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This short manual describes the fundamental maneuvers which the author has found useful, as a pathologist, in examining specimens removed at operation. Particularly valuable are the emphasis on block selection and processing, the indication of inadequacy when simple diagnostic "tagging" rather than prognosis is the result of the examination, and the need for a 24-hour schedule between operation and report. Since this is a personal production, some pathologists may find minor points of difference with various portions of the book. All would not agree with the hesitancy about the use of frozen sections on endometrium, brain, thyroid, and lymph nodes, although the admission must be made that a definite diagnosis may have to be deferred until paraffin sections are examined on this group of tissues. Despite minor criticisms, the book is a pioneer effort which fills a serious need. In the hands of a first-year resident in pathology or a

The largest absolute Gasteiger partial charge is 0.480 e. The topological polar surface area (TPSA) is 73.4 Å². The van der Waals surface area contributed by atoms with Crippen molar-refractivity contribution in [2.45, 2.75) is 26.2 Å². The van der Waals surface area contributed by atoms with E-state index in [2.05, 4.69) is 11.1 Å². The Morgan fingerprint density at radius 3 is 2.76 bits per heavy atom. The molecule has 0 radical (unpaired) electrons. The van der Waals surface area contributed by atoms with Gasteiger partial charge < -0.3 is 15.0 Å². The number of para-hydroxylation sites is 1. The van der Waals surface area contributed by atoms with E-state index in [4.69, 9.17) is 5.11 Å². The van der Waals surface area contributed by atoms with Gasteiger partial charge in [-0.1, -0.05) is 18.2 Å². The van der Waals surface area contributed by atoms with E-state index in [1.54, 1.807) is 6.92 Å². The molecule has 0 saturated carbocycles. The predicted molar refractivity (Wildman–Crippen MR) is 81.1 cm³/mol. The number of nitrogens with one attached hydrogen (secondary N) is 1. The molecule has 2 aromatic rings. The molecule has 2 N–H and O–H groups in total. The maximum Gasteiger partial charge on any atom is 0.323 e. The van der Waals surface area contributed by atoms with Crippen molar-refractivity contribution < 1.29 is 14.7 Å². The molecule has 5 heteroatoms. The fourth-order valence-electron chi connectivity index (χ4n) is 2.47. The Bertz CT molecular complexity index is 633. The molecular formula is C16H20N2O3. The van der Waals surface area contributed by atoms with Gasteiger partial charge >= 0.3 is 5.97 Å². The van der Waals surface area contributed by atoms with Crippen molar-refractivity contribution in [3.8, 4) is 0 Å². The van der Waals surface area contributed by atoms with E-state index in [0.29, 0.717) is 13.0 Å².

Methods in Surgical Pathology. JAMA. 1958;167(8):1053. doi:10.1001/jama.1958.02990250125026
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